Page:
Writing the calculation out

Volume = u1*v2*w3 – u1*v3*w2 + u2*v3*w1 – u2*v1*w3 + u3*v1*w2 – u3*v2*w1. What about the other 21 combinations of basis vectors? They are all zero, but they are all present in the tensor.

While any tensor manipulating two vectors can be expressed as a square matrix, clearly the volume tensor with 27 components can not be. So don’t confuse tensors with matrices (as I did).

Note that the formula for volume implicitly used the usual standard orthogonal coordinates for R^3. What would it be in spherical coordinates? You’d have to use a change of basis matrix to (r, theta, phi). Actually you’d have to have 3 of them, as basis vectors in V x V x V are 3 places arrays. This gives the horrible subscript and superscript notation of matrices by which tensors are usually defined. So rather than memorizing how tensors transform you can derive things like

T_i’^j’ = (A^k_i’)*(A^k_i’) * T_k^l where _ before a letter means subscript and ^ before a letter means superscript and A^k_i’ and A^k_i’ are change of basis matrices and the Einstein summation convention is used. Note that the chance of basis formula for tensor components for the volume tensor would have 3 such matrices, not two as I’ve shown.

One further point. You can regard a dual vector as a function that takes a vector and returns a number — so a dual vector is a (1,0) tensor. Similarly you can regard vectors as functions that take dual vectors and returns a number, so they are (0,1) tensors. So, actually vectors and dual vectors are tensors as well.

The distinction between describing what a tensor does (e.g. its function) and what its operands actually are caused me endless confusion. You write a tensor operating on a dual vector as a (0, 1) tensor, but a dual vector is a (1,0) considered as a function.

None of this discussion applies to the tensor product, which is an entirely different (but similar) story.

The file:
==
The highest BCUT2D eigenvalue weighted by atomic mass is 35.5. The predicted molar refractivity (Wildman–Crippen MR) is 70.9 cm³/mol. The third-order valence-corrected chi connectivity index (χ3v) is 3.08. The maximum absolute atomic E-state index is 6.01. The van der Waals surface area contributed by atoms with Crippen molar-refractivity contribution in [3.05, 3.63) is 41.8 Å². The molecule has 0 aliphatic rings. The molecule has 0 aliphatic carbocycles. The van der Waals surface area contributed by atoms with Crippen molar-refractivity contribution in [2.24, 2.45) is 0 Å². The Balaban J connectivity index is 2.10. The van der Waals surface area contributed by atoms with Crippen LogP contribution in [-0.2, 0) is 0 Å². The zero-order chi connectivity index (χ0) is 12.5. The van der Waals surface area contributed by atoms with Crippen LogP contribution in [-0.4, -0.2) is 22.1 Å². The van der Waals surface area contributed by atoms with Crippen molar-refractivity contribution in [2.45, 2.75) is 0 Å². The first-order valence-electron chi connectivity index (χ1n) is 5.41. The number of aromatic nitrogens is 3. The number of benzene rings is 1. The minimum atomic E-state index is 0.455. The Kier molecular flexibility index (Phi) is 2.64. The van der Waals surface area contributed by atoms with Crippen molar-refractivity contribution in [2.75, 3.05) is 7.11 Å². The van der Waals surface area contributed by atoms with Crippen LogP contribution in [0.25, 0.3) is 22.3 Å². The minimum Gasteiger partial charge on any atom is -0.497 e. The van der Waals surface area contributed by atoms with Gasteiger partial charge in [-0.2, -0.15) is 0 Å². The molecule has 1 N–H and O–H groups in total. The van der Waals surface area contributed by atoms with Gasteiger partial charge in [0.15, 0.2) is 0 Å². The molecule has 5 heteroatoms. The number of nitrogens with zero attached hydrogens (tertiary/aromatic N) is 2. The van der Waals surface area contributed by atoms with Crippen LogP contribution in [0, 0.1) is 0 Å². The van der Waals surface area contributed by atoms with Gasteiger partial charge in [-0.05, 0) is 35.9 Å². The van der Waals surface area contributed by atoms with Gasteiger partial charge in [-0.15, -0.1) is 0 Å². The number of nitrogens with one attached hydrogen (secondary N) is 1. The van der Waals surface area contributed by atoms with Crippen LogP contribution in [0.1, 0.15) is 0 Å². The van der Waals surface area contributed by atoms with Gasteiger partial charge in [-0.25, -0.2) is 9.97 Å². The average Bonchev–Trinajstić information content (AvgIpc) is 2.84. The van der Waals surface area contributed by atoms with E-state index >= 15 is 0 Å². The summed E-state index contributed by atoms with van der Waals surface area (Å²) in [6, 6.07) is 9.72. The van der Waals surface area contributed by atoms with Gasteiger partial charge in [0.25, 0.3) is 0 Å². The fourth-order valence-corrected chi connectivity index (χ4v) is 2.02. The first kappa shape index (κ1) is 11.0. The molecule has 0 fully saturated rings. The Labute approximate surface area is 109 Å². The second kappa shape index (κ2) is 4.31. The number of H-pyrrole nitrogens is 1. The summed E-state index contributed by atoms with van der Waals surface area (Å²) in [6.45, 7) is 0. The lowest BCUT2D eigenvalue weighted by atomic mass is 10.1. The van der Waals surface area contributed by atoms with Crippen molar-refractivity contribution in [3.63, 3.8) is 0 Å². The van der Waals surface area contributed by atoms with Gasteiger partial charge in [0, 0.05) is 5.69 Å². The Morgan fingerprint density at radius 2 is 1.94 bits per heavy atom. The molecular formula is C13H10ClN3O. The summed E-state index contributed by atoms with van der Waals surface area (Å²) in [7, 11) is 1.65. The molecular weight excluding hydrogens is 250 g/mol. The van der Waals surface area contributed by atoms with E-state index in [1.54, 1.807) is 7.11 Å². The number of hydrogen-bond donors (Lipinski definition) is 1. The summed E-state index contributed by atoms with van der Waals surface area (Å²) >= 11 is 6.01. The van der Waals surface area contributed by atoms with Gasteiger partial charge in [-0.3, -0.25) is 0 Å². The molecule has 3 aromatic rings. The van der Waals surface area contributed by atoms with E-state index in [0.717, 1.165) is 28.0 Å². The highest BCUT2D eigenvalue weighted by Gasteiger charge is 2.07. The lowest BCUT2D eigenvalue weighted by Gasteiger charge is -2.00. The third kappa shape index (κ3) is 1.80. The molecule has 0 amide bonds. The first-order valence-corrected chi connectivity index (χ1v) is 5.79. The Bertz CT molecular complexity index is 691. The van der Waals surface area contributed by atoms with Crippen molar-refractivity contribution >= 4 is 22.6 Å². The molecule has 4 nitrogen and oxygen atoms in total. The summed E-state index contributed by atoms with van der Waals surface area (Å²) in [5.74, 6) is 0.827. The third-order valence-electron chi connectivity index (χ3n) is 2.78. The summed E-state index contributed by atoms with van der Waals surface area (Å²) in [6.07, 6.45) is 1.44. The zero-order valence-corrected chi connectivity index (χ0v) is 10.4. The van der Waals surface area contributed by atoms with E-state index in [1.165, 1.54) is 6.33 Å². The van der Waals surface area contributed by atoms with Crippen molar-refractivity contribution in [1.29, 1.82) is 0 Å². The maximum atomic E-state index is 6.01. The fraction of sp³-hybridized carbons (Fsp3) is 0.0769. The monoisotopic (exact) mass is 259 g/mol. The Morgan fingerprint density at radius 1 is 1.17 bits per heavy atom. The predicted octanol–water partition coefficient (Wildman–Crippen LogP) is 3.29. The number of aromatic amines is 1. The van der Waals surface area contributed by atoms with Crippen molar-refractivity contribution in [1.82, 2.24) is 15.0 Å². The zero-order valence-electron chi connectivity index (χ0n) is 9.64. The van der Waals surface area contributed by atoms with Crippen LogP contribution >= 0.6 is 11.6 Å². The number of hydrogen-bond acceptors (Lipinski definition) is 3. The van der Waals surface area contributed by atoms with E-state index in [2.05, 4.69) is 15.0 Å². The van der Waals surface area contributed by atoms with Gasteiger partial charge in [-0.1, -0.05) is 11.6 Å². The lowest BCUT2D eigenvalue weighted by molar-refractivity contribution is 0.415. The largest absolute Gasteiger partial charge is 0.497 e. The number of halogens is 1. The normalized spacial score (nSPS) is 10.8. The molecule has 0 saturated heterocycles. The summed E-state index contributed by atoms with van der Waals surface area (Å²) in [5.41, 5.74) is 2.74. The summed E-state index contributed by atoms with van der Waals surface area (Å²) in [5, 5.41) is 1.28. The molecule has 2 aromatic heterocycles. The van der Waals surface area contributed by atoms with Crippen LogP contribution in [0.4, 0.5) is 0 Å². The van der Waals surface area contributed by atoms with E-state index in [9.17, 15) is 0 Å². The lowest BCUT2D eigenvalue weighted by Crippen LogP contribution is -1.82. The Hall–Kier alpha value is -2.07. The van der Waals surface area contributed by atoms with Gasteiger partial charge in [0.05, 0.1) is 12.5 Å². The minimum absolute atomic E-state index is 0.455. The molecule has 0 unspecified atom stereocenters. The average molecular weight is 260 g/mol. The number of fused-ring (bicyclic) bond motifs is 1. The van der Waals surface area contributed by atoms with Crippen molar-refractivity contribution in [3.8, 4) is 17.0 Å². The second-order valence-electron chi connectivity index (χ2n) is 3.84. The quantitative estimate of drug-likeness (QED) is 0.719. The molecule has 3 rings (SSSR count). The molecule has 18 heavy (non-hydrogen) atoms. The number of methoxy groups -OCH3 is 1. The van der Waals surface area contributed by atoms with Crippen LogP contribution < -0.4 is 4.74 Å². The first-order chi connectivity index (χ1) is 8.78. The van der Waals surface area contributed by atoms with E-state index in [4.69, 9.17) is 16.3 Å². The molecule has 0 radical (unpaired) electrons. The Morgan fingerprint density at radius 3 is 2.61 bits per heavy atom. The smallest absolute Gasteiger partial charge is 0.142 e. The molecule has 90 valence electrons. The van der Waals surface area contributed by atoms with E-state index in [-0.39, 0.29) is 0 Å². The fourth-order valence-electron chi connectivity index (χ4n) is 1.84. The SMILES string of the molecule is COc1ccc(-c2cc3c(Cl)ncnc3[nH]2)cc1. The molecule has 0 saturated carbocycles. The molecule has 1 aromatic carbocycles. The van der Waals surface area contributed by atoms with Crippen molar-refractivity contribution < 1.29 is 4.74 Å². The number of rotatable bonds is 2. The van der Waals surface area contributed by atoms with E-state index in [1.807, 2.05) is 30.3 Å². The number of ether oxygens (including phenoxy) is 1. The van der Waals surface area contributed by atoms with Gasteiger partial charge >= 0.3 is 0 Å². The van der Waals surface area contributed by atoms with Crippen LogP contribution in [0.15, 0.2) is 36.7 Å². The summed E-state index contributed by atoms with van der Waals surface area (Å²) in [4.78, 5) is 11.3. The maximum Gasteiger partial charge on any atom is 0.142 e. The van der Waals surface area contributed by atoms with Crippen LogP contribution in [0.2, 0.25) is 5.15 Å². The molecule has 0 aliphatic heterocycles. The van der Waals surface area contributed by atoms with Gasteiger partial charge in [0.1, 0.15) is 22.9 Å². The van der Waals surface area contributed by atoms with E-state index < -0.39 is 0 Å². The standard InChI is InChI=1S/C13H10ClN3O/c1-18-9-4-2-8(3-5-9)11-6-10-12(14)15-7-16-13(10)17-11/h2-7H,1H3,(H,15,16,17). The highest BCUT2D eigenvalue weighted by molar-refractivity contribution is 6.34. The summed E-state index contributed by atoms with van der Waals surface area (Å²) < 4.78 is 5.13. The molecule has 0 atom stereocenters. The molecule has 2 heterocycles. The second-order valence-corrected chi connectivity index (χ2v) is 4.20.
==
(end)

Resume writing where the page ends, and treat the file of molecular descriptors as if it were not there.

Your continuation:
Hopefully this helps

How formal tensor mathematics and the postulates of quantum mechanics give rise to entanglement

Tensors continue to amaze. I never thought I’d get a simple mathematical explanation of entanglement, but here it is. Explanation is probably too strong a word, because it relies on the postulates of quantum mechanics, which are extremely simple but which lead to extremely bizarre consequences (such as entanglement). As Feynman famously said ‘no one understands quantum mechanics’. Despite that it’s never made a prediction not confirmed by experiments, so the theory is correct even if we don’t understand ‘how it can be like that’. 100 years of correct prediction of experimentation are not to be sneezed at.

If you’re a bit foggy on just what entanglement is — have a look at https://luysii.wordpress.com/2010/12/13/bells-inequality-entanglement-and-the-demise-of-local-reality-i/. Even better; read the book by Zeilinger referred to in the link (if you have the time).

Actually you don’t even need all the postulates for quantum mechanics (as given in the book “Quantum Computation and Quantum Information by Nielsen and Chuang). No differential equations. No Schrodinger equation. No operators. No eigenvalues. What could be nicer for those thirsting for knowledge? Such a deal ! ! ! Just 2 postulates and a little formal mathematics.

Postulate #1 “Associated to any isolated physical system, is a complex vector space with inner product (that is a Hilbert space) known as the state space of the system. The system is completely described by its state vector which is a unit vector in the system’s state space”. If this is unsatisfying, see an explication of this on p. 80 of Nielson and Chuang (where the postulate appears)